• bone mineral density;
  • inflammatory bowel disease;
  • osteoporosis;
  • vitamin D

Objectives. To explore the relationships between vitamin D intake, serum parathyroid hormone (PTH) and 25-hydroxyvitamin D (250HD) concentrations, and bone mineral density (BMD) in inflammatory bowel disease (IBD).

Setting. A university hospital clinic in Finland.

Subjects. One hundred and fifty randomly selected patients with IBD from the hospital register and 73 healthy controls.

Measurements. BMD of the lumbar spine and the proximal femur was measured with dual energy X-ray absorptiometry. Vitamin D intake and serum levels of 250HD and PTH were determined.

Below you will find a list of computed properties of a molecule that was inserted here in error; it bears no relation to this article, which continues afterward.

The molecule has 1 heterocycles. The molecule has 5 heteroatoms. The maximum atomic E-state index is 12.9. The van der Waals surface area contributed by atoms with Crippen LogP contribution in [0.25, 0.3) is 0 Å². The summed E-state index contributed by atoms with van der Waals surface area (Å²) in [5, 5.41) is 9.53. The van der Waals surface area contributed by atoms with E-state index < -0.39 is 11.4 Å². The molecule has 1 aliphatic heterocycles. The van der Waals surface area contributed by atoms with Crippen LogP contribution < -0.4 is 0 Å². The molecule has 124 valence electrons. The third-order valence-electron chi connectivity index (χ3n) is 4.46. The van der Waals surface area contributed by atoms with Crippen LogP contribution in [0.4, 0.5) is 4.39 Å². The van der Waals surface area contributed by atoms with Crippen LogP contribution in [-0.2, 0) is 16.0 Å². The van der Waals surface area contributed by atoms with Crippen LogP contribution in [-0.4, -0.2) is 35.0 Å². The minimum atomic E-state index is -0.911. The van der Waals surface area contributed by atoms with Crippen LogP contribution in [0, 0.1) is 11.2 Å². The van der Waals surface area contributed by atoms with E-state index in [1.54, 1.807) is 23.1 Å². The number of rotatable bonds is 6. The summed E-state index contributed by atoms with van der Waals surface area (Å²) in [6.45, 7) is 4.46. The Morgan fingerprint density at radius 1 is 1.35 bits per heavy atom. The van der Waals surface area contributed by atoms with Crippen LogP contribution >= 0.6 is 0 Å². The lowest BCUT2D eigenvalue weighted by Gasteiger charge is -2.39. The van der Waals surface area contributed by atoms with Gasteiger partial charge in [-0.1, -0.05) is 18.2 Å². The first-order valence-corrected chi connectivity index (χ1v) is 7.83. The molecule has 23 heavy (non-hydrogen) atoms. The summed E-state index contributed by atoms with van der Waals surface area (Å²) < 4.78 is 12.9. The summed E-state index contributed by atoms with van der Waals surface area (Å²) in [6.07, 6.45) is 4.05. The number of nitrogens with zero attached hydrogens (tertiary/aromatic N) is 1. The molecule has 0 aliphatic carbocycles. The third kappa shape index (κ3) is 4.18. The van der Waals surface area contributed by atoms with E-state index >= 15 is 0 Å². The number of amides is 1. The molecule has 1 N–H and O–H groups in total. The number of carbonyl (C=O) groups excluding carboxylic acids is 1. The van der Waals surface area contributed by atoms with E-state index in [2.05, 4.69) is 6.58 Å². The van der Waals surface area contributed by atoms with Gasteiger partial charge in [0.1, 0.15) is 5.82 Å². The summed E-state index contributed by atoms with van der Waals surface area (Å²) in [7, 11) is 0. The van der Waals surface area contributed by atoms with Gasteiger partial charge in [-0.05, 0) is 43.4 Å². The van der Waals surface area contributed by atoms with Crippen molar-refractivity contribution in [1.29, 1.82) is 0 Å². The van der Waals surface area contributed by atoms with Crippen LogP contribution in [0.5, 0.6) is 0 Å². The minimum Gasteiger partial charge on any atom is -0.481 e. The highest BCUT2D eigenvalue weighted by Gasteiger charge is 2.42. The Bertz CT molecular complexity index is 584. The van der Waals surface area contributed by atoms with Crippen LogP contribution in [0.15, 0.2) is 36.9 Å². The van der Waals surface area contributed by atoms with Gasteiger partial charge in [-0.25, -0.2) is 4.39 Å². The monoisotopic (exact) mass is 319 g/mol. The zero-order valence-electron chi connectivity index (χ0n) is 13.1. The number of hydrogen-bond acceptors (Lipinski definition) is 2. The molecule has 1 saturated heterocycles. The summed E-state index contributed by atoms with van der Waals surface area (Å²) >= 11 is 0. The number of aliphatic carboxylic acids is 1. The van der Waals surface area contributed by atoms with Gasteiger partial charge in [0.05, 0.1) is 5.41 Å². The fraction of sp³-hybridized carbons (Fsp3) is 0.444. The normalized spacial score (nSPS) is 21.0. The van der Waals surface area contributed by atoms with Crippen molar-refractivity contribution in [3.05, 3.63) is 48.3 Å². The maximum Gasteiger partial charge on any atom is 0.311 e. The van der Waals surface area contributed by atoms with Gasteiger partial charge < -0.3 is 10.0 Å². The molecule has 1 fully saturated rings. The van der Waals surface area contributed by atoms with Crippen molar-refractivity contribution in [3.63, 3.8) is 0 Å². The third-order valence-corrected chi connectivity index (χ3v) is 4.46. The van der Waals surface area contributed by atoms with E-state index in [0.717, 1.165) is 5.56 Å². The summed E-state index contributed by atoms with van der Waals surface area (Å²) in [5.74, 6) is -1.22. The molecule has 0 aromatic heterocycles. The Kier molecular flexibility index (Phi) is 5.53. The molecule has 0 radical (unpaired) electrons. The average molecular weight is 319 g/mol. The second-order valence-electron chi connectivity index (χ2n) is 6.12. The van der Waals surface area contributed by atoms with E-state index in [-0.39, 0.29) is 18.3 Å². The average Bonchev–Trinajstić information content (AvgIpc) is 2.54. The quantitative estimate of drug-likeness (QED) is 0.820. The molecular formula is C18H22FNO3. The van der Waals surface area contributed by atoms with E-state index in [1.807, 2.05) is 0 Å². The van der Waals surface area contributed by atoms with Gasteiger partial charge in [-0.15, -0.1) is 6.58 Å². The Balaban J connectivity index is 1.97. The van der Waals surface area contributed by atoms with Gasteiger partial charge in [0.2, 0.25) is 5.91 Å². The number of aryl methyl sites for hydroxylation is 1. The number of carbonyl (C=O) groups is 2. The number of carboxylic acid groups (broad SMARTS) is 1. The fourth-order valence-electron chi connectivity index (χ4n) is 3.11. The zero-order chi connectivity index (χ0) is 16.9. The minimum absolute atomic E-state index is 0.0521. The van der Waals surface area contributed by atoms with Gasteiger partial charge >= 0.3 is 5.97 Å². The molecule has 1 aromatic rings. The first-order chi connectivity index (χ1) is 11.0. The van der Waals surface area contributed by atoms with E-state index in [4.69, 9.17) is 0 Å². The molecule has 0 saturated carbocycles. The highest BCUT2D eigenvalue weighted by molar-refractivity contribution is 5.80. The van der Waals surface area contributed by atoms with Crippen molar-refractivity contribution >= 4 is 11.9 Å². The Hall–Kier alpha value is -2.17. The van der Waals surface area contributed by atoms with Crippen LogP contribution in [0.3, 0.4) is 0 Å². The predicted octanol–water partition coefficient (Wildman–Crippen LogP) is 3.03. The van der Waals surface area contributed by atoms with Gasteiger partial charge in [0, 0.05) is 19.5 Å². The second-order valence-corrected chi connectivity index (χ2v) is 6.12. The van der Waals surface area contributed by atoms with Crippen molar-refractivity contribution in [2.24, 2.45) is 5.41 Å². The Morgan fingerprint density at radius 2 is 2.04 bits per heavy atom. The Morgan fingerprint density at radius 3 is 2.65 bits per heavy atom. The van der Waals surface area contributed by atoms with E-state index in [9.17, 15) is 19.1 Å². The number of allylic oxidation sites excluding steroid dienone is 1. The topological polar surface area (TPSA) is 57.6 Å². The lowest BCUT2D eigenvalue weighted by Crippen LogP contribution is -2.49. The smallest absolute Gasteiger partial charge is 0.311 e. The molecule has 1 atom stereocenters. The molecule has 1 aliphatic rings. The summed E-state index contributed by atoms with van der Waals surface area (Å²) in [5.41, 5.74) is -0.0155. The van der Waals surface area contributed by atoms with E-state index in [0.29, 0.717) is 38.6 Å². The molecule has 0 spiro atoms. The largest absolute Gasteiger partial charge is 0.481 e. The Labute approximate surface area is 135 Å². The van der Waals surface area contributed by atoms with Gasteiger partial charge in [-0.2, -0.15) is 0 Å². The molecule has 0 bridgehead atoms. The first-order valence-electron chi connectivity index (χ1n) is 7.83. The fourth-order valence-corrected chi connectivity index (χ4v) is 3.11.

Results. The IBD patients had a lower serum 250HD concentration (28.4 [SD 12.0] nmol L-1) than the controls (36.1 [16.7] nmol L-1; P=0.001), whereas no differences in the vitamin D intake or the serum PTH levels were found. The serum 250HD concentrations and the vitamin D intake of the patients with ulcerative colitis (n=67) were similar to those of the Crohn's disease patients (n=76). The patients with Crohn's disease of the small bowel had slightly, but not significantly, lower serum 250HD concentrations (25.6 [11.0] nmol L-1) than the other Crohn's disease patients (31.4 [14.3] nmol L-1; P=0.061). In the IBD patients, the vitamin D intake and the serum 250HD and PTH concentrations were not associated with BMD.

Conclusions. Patients with IBD have lower serum levels of 250HD than healthy controls, but similar serum PTH concentrations and vitamin D intake. Vitamin D intake, and the serum levels of 250HD and PTH are not associated with BMD, and malabsorption is unlikely to be a major factor in the aetiology of bone loss in unselected IBD patients.